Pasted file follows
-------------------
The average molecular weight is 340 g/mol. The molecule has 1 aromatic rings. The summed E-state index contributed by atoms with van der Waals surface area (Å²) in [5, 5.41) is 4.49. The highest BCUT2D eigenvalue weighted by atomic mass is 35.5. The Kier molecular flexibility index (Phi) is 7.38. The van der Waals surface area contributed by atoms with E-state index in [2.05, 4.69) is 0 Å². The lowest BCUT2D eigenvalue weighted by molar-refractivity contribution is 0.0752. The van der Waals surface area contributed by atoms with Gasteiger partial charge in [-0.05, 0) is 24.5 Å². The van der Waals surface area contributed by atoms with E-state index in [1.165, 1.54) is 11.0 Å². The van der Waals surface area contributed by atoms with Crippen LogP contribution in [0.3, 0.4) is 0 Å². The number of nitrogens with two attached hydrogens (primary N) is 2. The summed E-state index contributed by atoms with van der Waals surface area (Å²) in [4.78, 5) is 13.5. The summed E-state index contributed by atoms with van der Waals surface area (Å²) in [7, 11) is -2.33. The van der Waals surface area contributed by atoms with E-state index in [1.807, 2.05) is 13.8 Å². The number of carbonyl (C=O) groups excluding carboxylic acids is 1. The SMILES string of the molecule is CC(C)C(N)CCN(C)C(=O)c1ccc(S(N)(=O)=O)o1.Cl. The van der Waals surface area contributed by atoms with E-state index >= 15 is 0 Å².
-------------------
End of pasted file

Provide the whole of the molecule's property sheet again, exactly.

The average molecular weight is 340 g/mol. The molecule has 1 aromatic rings. The summed E-state index contributed by atoms with van der Waals surface area (Å²) in [5, 5.41) is 4.49. The highest BCUT2D eigenvalue weighted by atomic mass is 35.5. The Kier molecular flexibility index (Phi) is 7.38. The van der Waals surface area contributed by atoms with E-state index in [2.05, 4.69) is 0 Å². The lowest BCUT2D eigenvalue weighted by molar-refractivity contribution is 0.0752. The van der Waals surface area contributed by atoms with Gasteiger partial charge in [-0.05, 0) is 24.5 Å². The van der Waals surface area contributed by atoms with E-state index in [1.165, 1.54) is 11.0 Å². The van der Waals surface area contributed by atoms with Crippen LogP contribution in [0.3, 0.4) is 0 Å². The number of nitrogens with two attached hydrogens (primary N) is 2. The summed E-state index contributed by atoms with van der Waals surface area (Å²) in [4.78, 5) is 13.5. The summed E-state index contributed by atoms with van der Waals surface area (Å²) in [7, 11) is -2.33. The van der Waals surface area contributed by atoms with E-state index in [1.807, 2.05) is 13.8 Å². The number of carbonyl (C=O) groups excluding carboxylic acids is 1. The SMILES string of the molecule is CC(C)C(N)CCN(C)C(=O)c1ccc(S(N)(=O)=O)o1.Cl. The van der Waals surface area contributed by atoms with E-state index >= 15 is 0 Å².